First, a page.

Since this blog is a sort of depository of my first-hand accounts of significant moments (and of course thoughts) in my life, and since finally getting a car last Christmas was probably one of those, I thought I might at last put down in writing the sequence of events which led to it.
Not having a car
It all starts with me not having a car. And more particularly, having missionary parents living at their mission HQ in Singapore, where they used the base car, which was only insured for over-25 year-olds. And when I came to university in England, I came to Cambridge University, which has draconian rules banning the possession of cars.
In Britain you are allowed to get a provisional driver’s licence at age seventeen, and it is something of a traditional birthday present for seventeen-year-old’s to be given a course of driving lessons, often insured on their parents’ car, so that before too long they can be drivers in their own right.
But in the situation I found myself, it was clear that there was no car on which I could straightforwardly and affordably begin learning to drive.
So I accepted and resigned myself to this situation. But around the same time something else happened. I came across a book called 50 Facts That Should Change The World. Among these facts, I read that cars kill more people in the world each year than guns. Which is horrific. And thus was added to my disappointed carlessness a smug self-righteousness at my non-driving freedom from guilt by association with car-drivers.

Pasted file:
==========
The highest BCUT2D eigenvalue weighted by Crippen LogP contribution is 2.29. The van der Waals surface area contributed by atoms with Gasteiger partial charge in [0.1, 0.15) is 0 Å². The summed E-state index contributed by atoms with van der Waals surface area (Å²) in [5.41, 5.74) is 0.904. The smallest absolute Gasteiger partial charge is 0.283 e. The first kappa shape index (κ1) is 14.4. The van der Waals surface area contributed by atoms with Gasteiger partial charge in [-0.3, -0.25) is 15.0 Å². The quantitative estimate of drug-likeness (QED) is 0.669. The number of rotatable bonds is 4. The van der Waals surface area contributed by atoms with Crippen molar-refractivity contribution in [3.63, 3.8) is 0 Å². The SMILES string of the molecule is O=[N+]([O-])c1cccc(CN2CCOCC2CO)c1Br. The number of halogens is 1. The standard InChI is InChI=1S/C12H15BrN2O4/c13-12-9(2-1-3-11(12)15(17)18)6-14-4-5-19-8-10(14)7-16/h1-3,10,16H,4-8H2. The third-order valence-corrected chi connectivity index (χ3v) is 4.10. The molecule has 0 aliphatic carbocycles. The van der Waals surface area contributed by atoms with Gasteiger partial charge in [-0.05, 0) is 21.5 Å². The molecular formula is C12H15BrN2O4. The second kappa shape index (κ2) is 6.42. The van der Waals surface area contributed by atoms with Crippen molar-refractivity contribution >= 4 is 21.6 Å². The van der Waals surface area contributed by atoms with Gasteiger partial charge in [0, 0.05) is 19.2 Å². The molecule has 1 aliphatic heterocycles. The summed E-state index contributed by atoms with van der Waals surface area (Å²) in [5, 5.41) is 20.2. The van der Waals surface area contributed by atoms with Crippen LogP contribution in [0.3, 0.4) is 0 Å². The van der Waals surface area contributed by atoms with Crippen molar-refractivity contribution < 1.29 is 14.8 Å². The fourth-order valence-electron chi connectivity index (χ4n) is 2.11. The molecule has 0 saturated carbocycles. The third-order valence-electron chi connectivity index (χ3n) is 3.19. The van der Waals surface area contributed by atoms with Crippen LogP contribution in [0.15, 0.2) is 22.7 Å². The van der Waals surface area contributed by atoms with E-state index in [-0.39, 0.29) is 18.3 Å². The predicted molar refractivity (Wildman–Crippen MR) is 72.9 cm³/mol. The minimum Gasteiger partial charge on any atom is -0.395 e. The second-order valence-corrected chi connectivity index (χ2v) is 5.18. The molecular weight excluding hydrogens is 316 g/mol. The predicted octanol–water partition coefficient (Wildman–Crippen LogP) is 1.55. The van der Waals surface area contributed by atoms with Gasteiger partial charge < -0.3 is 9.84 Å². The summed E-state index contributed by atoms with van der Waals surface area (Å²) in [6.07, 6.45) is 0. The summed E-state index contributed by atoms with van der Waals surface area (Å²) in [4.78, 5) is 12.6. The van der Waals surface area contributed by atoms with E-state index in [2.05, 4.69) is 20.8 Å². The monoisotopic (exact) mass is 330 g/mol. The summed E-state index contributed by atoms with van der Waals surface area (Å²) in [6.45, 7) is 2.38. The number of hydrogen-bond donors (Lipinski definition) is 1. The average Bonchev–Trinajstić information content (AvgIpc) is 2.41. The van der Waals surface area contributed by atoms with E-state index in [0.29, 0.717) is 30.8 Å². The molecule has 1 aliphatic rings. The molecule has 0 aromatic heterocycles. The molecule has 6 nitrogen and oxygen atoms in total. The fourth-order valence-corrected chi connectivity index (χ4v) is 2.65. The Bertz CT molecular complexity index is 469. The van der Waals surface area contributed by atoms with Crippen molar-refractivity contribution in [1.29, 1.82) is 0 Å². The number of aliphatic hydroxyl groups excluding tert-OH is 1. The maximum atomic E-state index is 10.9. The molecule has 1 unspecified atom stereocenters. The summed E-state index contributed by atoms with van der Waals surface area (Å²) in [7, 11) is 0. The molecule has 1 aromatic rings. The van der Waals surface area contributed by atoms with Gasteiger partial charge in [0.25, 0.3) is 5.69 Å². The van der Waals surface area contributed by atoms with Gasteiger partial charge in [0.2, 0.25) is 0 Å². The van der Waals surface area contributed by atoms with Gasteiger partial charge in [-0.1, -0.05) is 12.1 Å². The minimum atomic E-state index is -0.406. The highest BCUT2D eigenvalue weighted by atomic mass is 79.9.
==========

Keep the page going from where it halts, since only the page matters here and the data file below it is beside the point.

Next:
I actually contemplated writing up a ‘why I don’t drive’ manifesto (though I never quite got round to it). For once you go down the root of questioning the necessity of the automobile, there’s actually quite an arsenal of arguments that you can amass against cars: environmental (they pollute), social (they isolate the individual from the travelling public), financial (they are expensive), political (urban environments designed for cars are inhuman and unwalkable).
Having a baby and changing my mind
But the reality of today’s world is that the car has conquered, and systems and structures are set up expecting the vast majority of–well, if not people, then certainly families, to have their own cars.
And having a baby was the litmus test that showed that my theoretical assent to the moral superiority of a carless lifestyle was not prepared to bite the bullet and count the cost when things got tough.
The debacle of driving tests
My plan was to do an intensive driving course and go from complete novice to having successfully passed my test in the nine weeks between the DTS leaving for Kenya on outreach and our son Isaac being born. But what I hadn’t reckoned on was the unavoidable long weeks it takes between booking a test and actually taking it: about four for the Theory Test, and another eight for the Practical. And of course you can only book the Practical once you have passed the Theory.
Anyway, I booked my Theory Test, I practised multiple choice practice tests and hazard perception demonstrations — and I passed. So I booked a Practical, and booked in some extra lessons to make sure that I would be up to scratch in time. The day came, I drove to the Test Centre — and lo and behold, I was told that my examiner had gone on strike, and so (even though there were other examiners doing tests for other people) I would have to go home and wait for an email to tell me when another test could be arranged.